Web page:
To me Big Data is the little brother of High Performance Computing. In HPC we use algorithms and data to gain new knowledge in simulations. Big Data looks for the knowledge within existing data. There is one more thing both have in common: both areas focus especially on the computation, the simulation and analysis, while the literal Big Data is neglected.
The data has to be stored and transported to be used for simulation or for analysis and although storage space seems cheap at the moment we are facing more than exponential growth and the challenges not only Peta- but Exa- or even Zetta-Bytes.
Since 2000 disks are not getting much faster, their latency stays stable and the density growth slowed down as well. Still the target stays the same for growing capacity and performance analog the "Moore's Law" curve. All this is well known in the HPC area but will be a very new topic for the people now working with Big Data and usually coming from the Software and Algorithm side.
To get to a storage capacity of one Exabyte we will need somewhere between 200.000 to 1.000.000 disk drives. Two major issues with this amount of disks are data availability and data integrity. All the compute power and all the clever algorithms are useless if the data is either not there or wrong.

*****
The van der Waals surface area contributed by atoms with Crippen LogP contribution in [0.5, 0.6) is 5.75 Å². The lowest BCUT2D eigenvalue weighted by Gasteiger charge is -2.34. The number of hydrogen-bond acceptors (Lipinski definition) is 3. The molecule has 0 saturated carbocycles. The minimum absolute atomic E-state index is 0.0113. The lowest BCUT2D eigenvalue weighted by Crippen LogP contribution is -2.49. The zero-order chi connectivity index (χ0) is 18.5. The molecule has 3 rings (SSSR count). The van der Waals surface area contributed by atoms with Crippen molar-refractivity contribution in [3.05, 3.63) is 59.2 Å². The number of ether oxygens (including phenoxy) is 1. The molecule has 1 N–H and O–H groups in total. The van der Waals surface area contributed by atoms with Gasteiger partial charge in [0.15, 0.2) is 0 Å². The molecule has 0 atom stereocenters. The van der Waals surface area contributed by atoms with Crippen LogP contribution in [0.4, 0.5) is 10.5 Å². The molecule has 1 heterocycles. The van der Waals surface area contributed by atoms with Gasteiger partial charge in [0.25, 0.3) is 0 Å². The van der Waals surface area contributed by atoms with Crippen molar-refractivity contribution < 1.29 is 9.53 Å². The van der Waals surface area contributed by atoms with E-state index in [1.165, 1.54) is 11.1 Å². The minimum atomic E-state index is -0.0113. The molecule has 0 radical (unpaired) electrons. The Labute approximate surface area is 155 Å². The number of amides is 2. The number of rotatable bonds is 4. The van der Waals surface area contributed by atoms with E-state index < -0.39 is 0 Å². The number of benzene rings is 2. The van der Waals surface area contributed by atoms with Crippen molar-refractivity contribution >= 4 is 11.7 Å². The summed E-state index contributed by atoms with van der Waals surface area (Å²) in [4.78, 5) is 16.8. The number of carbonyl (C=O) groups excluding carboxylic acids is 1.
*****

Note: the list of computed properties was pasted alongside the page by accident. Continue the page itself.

With 200.000 disks and a MTBF_disk of 600khrs we should expect to have 8 or more disks failing each day. Eventually we have a system continuously rebuilding. With larger disks there rebuilds will take longer and the two-disk redundancy will be rendered useless. The conclusion is that we have to use solutions that minimize the performance impact of rebuilds and that provides flexible redundancy beyond todays RAID technologies.
As I wrote are hard drives as we know them at a certain performance barrier. At the same time it's financially impossible to replace all of them with Flash and SSDs. Then again transporting Petabytes back and forward will take it's time and is expensive in technology and power. This all leads to the point that we are done with the homogeneity of data systems. Different data must reside at different places and be accessible at different times and speed. The "information management logic" that will manager the placing and migration of data to be optimally available for computation or analysis will make the difference here.
Data is worthless if it's not correct. Silent Data Errors, IO drops or just bit rot can destroy the valuable data even without being detected until it is too late. A proven way to address this problem are checksums and versioning. To really be on the safe side those checksums cannot happen somewhere in the storage just above the disks, but should instead be really from the client at the one end down to the data on the disk.
Oh, btw. all this is part of GPFS Native RAID.